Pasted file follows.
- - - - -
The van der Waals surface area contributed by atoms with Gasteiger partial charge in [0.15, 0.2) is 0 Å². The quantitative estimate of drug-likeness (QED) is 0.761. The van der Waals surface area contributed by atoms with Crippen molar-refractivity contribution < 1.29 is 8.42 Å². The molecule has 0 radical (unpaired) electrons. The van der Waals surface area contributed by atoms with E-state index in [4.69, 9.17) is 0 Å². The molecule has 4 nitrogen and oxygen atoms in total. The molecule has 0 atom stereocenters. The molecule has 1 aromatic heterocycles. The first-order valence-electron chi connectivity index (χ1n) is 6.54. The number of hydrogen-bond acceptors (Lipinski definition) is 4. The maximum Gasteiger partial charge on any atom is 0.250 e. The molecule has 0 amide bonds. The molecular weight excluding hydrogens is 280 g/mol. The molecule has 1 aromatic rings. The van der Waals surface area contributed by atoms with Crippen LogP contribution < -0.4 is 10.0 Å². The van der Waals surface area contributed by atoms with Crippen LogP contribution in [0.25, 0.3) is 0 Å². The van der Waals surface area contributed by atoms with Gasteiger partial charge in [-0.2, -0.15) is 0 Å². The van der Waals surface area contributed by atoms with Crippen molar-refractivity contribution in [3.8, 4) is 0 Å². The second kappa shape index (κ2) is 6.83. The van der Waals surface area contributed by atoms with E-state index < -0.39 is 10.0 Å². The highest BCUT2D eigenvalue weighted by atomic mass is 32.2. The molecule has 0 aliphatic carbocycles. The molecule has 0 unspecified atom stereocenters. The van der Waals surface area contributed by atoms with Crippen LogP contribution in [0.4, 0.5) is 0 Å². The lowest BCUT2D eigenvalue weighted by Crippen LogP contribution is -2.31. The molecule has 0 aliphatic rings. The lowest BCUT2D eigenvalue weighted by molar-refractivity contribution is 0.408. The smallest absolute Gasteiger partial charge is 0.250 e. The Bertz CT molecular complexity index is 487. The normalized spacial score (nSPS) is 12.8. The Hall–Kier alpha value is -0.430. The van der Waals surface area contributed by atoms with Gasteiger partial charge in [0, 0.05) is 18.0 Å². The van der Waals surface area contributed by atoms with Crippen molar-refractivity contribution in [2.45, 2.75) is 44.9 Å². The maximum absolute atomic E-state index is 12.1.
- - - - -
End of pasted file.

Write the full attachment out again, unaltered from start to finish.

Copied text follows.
The van der Waals surface area contributed by atoms with Gasteiger partial charge in [0.15, 0.2) is 0 Å². The quantitative estimate of drug-likeness (QED) is 0.761. The van der Waals surface area contributed by atoms with Crippen molar-refractivity contribution < 1.29 is 8.42 Å². The molecule has 0 radical (unpaired) electrons. The van der Waals surface area contributed by atoms with E-state index in [4.69, 9.17) is 0 Å². The molecule has 4 nitrogen and oxygen atoms in total. The molecule has 0 atom stereocenters. The molecule has 1 aromatic heterocycles. The first-order valence-electron chi connectivity index (χ1n) is 6.54. The number of hydrogen-bond acceptors (Lipinski definition) is 4. The maximum Gasteiger partial charge on any atom is 0.250 e. The molecule has 0 amide bonds. The molecular weight excluding hydrogens is 280 g/mol. The molecule has 1 aromatic rings. The van der Waals surface area contributed by atoms with Crippen LogP contribution < -0.4 is 10.0 Å². The van der Waals surface area contributed by atoms with Crippen LogP contribution in [0.25, 0.3) is 0 Å². The van der Waals surface area contributed by atoms with Gasteiger partial charge in [-0.2, -0.15) is 0 Å². The van der Waals surface area contributed by atoms with Crippen molar-refractivity contribution in [3.8, 4) is 0 Å². The second kappa shape index (κ2) is 6.83. The van der Waals surface area contributed by atoms with E-state index < -0.39 is 10.0 Å². The highest BCUT2D eigenvalue weighted by atomic mass is 32.2. The molecule has 0 aliphatic carbocycles. The molecule has 0 unspecified atom stereocenters. The van der Waals surface area contributed by atoms with Crippen LogP contribution in [0.4, 0.5) is 0 Å². The lowest BCUT2D eigenvalue weighted by Crippen LogP contribution is -2.31. The molecule has 0 aliphatic rings. The lowest BCUT2D eigenvalue weighted by molar-refractivity contribution is 0.408. The smallest absolute Gasteiger partial charge is 0.250 e. The Bertz CT molecular complexity index is 487. The normalized spacial score (nSPS) is 12.8. The Hall–Kier alpha value is -0.430. The van der Waals surface area contributed by atoms with Gasteiger partial charge in [0, 0.05) is 18.0 Å². The van der Waals surface area contributed by atoms with Crippen molar-refractivity contribution in [2.45, 2.75) is 44.9 Å². The maximum absolute atomic E-state index is 12.1.